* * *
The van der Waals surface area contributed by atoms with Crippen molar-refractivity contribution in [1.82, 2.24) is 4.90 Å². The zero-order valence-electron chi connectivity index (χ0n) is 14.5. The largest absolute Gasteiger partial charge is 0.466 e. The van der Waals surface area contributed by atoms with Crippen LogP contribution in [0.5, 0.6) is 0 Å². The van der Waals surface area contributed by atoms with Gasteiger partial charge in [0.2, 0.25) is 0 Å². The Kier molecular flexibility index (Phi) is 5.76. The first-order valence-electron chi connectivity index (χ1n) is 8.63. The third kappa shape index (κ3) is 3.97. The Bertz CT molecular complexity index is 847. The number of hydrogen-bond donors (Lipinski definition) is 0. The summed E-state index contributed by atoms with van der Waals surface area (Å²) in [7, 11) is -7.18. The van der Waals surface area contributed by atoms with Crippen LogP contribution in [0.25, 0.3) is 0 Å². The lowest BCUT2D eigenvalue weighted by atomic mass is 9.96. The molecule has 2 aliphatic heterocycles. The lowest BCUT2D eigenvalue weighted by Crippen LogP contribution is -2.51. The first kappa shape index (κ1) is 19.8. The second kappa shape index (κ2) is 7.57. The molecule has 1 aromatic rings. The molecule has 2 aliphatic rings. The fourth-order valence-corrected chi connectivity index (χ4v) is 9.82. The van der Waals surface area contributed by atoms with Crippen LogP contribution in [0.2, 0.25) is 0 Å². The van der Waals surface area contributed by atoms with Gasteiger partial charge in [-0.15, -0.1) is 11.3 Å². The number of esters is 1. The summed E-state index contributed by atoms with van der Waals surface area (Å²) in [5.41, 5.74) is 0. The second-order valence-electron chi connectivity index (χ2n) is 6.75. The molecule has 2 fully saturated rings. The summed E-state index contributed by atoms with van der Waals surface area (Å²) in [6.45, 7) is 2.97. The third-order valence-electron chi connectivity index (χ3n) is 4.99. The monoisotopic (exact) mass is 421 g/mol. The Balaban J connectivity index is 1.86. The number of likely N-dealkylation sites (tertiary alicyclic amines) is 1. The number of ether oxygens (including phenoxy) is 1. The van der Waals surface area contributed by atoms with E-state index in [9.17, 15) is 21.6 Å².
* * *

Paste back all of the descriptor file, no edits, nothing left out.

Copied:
The van der Waals surface area contributed by atoms with Crippen molar-refractivity contribution in [1.82, 2.24) is 4.90 Å². The zero-order valence-electron chi connectivity index (χ0n) is 14.5. The largest absolute Gasteiger partial charge is 0.466 e. The van der Waals surface area contributed by atoms with Crippen LogP contribution in [0.5, 0.6) is 0 Å². The van der Waals surface area contributed by atoms with Gasteiger partial charge in [0.2, 0.25) is 0 Å². The Kier molecular flexibility index (Phi) is 5.76. The first-order valence-electron chi connectivity index (χ1n) is 8.63. The third kappa shape index (κ3) is 3.97. The Bertz CT molecular complexity index is 847. The number of hydrogen-bond donors (Lipinski definition) is 0. The summed E-state index contributed by atoms with van der Waals surface area (Å²) in [7, 11) is -7.18. The van der Waals surface area contributed by atoms with Crippen LogP contribution in [0.25, 0.3) is 0 Å². The lowest BCUT2D eigenvalue weighted by atomic mass is 9.96. The molecule has 2 aliphatic heterocycles. The lowest BCUT2D eigenvalue weighted by Crippen LogP contribution is -2.51. The first kappa shape index (κ1) is 19.8. The second kappa shape index (κ2) is 7.57. The molecule has 1 aromatic rings. The molecule has 2 aliphatic rings. The fourth-order valence-corrected chi connectivity index (χ4v) is 9.82. The van der Waals surface area contributed by atoms with Crippen LogP contribution in [0.2, 0.25) is 0 Å². The van der Waals surface area contributed by atoms with Gasteiger partial charge in [-0.15, -0.1) is 11.3 Å². The number of esters is 1. The summed E-state index contributed by atoms with van der Waals surface area (Å²) in [5.41, 5.74) is 0. The second-order valence-electron chi connectivity index (χ2n) is 6.75. The molecule has 2 fully saturated rings. The summed E-state index contributed by atoms with van der Waals surface area (Å²) in [6.45, 7) is 2.97. The third-order valence-electron chi connectivity index (χ3n) is 4.99. The monoisotopic (exact) mass is 421 g/mol. The Balaban J connectivity index is 1.86. The number of likely N-dealkylation sites (tertiary alicyclic amines) is 1. The number of ether oxygens (including phenoxy) is 1. The van der Waals surface area contributed by atoms with E-state index in [9.17, 15) is 21.6 Å².